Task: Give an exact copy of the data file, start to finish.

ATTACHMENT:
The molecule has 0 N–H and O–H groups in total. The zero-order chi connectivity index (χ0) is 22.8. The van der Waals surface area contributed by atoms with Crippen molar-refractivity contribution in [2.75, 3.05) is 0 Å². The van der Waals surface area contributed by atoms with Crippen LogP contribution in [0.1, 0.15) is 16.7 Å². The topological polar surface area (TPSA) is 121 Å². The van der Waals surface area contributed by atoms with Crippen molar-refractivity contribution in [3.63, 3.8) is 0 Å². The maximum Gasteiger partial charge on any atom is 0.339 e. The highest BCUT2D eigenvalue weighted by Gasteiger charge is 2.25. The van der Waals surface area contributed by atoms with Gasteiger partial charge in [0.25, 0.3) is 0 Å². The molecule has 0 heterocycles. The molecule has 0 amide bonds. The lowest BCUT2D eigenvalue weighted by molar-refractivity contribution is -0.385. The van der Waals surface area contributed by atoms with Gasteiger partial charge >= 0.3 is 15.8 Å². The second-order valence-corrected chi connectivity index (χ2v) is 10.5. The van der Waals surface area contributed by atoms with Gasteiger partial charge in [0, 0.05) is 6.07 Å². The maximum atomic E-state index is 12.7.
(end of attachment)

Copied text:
The molecule has 0 N–H and O–H groups in total. The zero-order chi connectivity index (χ0) is 22.8. The van der Waals surface area contributed by atoms with Crippen molar-refractivity contribution in [2.75, 3.05) is 0 Å². The van der Waals surface area contributed by atoms with Crippen LogP contribution in [0.1, 0.15) is 16.7 Å². The topological polar surface area (TPSA) is 121 Å². The van der Waals surface area contributed by atoms with Crippen molar-refractivity contribution in [3.63, 3.8) is 0 Å². The maximum Gasteiger partial charge on any atom is 0.339 e. The highest BCUT2D eigenvalue weighted by Gasteiger charge is 2.25. The van der Waals surface area contributed by atoms with Gasteiger partial charge in [0.25, 0.3) is 0 Å². The molecule has 0 heterocycles. The molecule has 0 amide bonds. The lowest BCUT2D eigenvalue weighted by molar-refractivity contribution is -0.385. The van der Waals surface area contributed by atoms with Gasteiger partial charge >= 0.3 is 15.8 Å². The second-order valence-corrected chi connectivity index (χ2v) is 10.5. The van der Waals surface area contributed by atoms with Gasteiger partial charge in [0, 0.05) is 6.07 Å². The maximum atomic E-state index is 12.7.